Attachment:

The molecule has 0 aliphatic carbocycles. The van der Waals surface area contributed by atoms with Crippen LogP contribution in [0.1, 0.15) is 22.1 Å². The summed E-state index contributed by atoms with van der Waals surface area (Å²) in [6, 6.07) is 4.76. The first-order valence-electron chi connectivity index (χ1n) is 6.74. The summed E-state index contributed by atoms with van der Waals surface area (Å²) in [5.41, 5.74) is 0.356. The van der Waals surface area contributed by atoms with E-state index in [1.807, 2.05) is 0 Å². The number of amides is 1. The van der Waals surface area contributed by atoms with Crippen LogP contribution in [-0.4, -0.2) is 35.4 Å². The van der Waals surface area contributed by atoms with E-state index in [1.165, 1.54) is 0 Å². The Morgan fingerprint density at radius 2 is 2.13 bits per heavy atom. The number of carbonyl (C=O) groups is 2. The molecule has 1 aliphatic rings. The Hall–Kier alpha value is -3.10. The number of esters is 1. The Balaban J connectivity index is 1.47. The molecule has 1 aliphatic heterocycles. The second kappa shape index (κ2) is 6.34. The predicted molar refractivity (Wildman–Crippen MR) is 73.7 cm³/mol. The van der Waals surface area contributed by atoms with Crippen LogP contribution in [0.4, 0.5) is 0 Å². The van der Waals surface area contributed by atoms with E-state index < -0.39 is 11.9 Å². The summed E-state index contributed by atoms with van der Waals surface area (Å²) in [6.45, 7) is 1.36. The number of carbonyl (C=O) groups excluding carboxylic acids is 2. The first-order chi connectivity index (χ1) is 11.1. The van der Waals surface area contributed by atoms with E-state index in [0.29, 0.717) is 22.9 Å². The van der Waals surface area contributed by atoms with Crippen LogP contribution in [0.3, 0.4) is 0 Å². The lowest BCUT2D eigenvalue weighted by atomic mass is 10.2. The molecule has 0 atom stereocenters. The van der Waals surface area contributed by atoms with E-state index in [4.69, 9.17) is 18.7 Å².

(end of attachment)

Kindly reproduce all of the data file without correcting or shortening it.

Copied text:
The molecule has 0 aliphatic carbocycles. The van der Waals surface area contributed by atoms with Crippen LogP contribution in [0.1, 0.15) is 22.1 Å². The summed E-state index contributed by atoms with van der Waals surface area (Å²) in [6, 6.07) is 4.76. The first-order valence-electron chi connectivity index (χ1n) is 6.74. The summed E-state index contributed by atoms with van der Waals surface area (Å²) in [5.41, 5.74) is 0.356. The van der Waals surface area contributed by atoms with E-state index in [1.807, 2.05) is 0 Å². The number of amides is 1. The van der Waals surface area contributed by atoms with Crippen LogP contribution in [-0.4, -0.2) is 35.4 Å². The van der Waals surface area contributed by atoms with E-state index in [1.165, 1.54) is 0 Å². The Morgan fingerprint density at radius 2 is 2.13 bits per heavy atom. The number of carbonyl (C=O) groups is 2. The molecule has 1 aliphatic rings. The Hall–Kier alpha value is -3.10. The number of esters is 1. The Balaban J connectivity index is 1.47. The molecule has 1 aliphatic heterocycles. The second kappa shape index (κ2) is 6.34. The predicted molar refractivity (Wildman–Crippen MR) is 73.7 cm³/mol. The van der Waals surface area contributed by atoms with Crippen LogP contribution in [0.4, 0.5) is 0 Å². The van der Waals surface area contributed by atoms with E-state index < -0.39 is 11.9 Å². The summed E-state index contributed by atoms with van der Waals surface area (Å²) in [6.45, 7) is 1.36. The number of carbonyl (C=O) groups excluding carboxylic acids is 2. The first-order chi connectivity index (χ1) is 11.1. The van der Waals surface area contributed by atoms with E-state index in [0.29, 0.717) is 22.9 Å². The van der Waals surface area contributed by atoms with Crippen LogP contribution in [0.3, 0.4) is 0 Å². The lowest BCUT2D eigenvalue weighted by atomic mass is 10.2. The molecule has 0 atom stereocenters. The van der Waals surface area contributed by atoms with E-state index in [4.69, 9.17) is 18.7 Å².